L5 English Trip to The Somme

Tuesday 2nd July 2013

On Thursday 27 June, the L5 went on an English Trip to the Somme.  Florence Weaver, L5, gives her in-depth account of the day:


Travelling the winding lanes to Serre the L5 only had to glance out of the window to catch sight of a small cemetery tucked away in the French countryside, a few white headstones, most inscribed simply with “A Soldier of the Great War”; the men that lay here were unidentified, unnamed, and had died fighting for their country.

We stopped at a German cemetery to observe the differences between the German and British headstones and memorial statues. The German grave markers were black crosses, set in rows, with no flowers or foliage in front of them. The memorial statues were a block- like cross in brown stone. I found it very bleak and oppressing, the dark colours and lack of foliage giving the impression that, though well kept, the cemetery was largely ignored. In contrast, the headstones marking the British graves were made of white stone, with flowering foliage springing from the earth in front of them. On each headstone was a cross and, if known, the name and regiment of the soldier, accompanied by an inscription chosen by the family if they could afford it, or could actually read the letter that invited them to do so. We were told the very moving story of a family receiving one such letter and simply throwing it away due to the fact that they could not read it. If the name and regiment were not known, the headstone simply read “A Soldier of the Great War” and the inscription “Known unto God”. The memorial crosses were also in white and were sculpted in an elegant fashion. I found the atmosphere in these cemeteries less oppressive and peaceful; they were also more uplifting to be in due to the splashes of colour from the flowers.

The smaller cemeteries contained only a few soldiers, buried within a few hundred yards of where they died, but even more moving were the concentration cemeteries, row upon row, upon row of graves, row upon row, upon row, of fallen comrades. The thing that moved me the most was the sheer proportion of graves that were unnamed; I found at least two rows of fifteen graves in which each grave had no name.

Moving on from the first cemetery we visited the memorial of the Accrington Pals, a memorial for all of the men from Accrington who were felled, greatly diminishing the population of the village. This was a huge problem in the First World War as we soon learned by being thrown into a role play where we all became private officers signing up and working out that if we all died in battle, the population of Caversham would be decimated. After that we learned about what qualities were needed by members of the Army and what qualities made you a Captain, a Lieutenant and a Sargent Major and elected members of our group to fulfil these roles based upon the individuals’ strengths and qualities.

Also in front of the memorial to the Accrington Pals was a trench from the frontline. Pacing along its length, it struck me how odd it was that I was walking the same route that thousands of soldiers had marched on possibly their final journey. Another thing that struck me was the vast quantity of mud. It was not a particularly wet day, merely overcast, I realised for the first time just how much of an inconvenience the mud would have been for the soldiers.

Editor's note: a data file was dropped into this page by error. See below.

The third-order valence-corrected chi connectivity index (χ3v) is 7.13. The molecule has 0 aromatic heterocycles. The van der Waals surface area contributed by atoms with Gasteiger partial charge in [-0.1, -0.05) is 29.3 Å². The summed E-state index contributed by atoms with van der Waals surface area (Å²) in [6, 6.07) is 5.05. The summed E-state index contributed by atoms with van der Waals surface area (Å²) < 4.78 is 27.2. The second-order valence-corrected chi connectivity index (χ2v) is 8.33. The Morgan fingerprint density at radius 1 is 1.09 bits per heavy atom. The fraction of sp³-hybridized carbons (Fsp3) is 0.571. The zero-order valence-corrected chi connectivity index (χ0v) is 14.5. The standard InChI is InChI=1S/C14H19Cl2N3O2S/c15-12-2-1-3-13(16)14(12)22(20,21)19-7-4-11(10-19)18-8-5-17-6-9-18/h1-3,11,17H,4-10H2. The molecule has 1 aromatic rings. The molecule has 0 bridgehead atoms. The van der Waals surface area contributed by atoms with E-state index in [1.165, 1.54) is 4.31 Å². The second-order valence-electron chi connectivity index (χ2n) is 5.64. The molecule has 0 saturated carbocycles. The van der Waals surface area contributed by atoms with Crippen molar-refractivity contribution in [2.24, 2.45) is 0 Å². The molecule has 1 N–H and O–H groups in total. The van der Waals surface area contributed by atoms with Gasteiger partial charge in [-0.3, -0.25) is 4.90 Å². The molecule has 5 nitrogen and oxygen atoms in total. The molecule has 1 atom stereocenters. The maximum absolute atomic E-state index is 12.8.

We also analysed the letter from Wilfred Owen to his mother, Susan, in which he briefly mentions the blinding of the solder who would later be the main character in his poem ‘The Sentry’. In his letter Owen barely describes the events of the four days he spent in the German dugout and the sentences are short and clipped, all over the place. It is as if he does not want to relive the shocking ordeal. However the poem is much more ordered and goes into a lot more detail: it is almost as if this is Owen’s therapy; he is getting these events out of his system.

The second place that we visited was the memorial for the missing at Thiepval. The memorial was a huge monument constructed of white stone and ordinary house bricks, for the architect used the house bricks to represent the ordinary men that were soldiers who died. When we drew closer I could read the names inscribed on the stone, all 74,000 of them. This really brought home the sheer number of men who had fought in the war, all of these names were just a small fraction of the men who fought and yet there were tens of thousands.

Our final destination was No Man’s Land at Beaumont-Hamel. Walking through the trenches that lead to the front line, I was struck at how small they were. I had always imagined them to be deeper, but I found that I could see over the top if I stood up straight, they offered so little protection. The noise was also very distorted: the zigzag formation of the trenches which was used strategically to help minimise the damage of shelling caused the sound inside the trenches to bounce and echo in an odd manner; it must have been exceedingly noisy and confusing in those trenches when the men were shouting to one another, with gunfire and shelling all around.

A dead, blackened tree stood at the edge of the now sheep covered No Man’s Land; we discovered that it was the only surviving vegetation from the war. It had survived the gunfire and intense shelling that many men had not.

I found the trip very powerful and moving; the trenches were extremely interesting and actually being in them gave me a real insight into what it was like for the soldiers and how cramped and noisy it would have been and how much of an ordeal ‘going over the top’ would have been.


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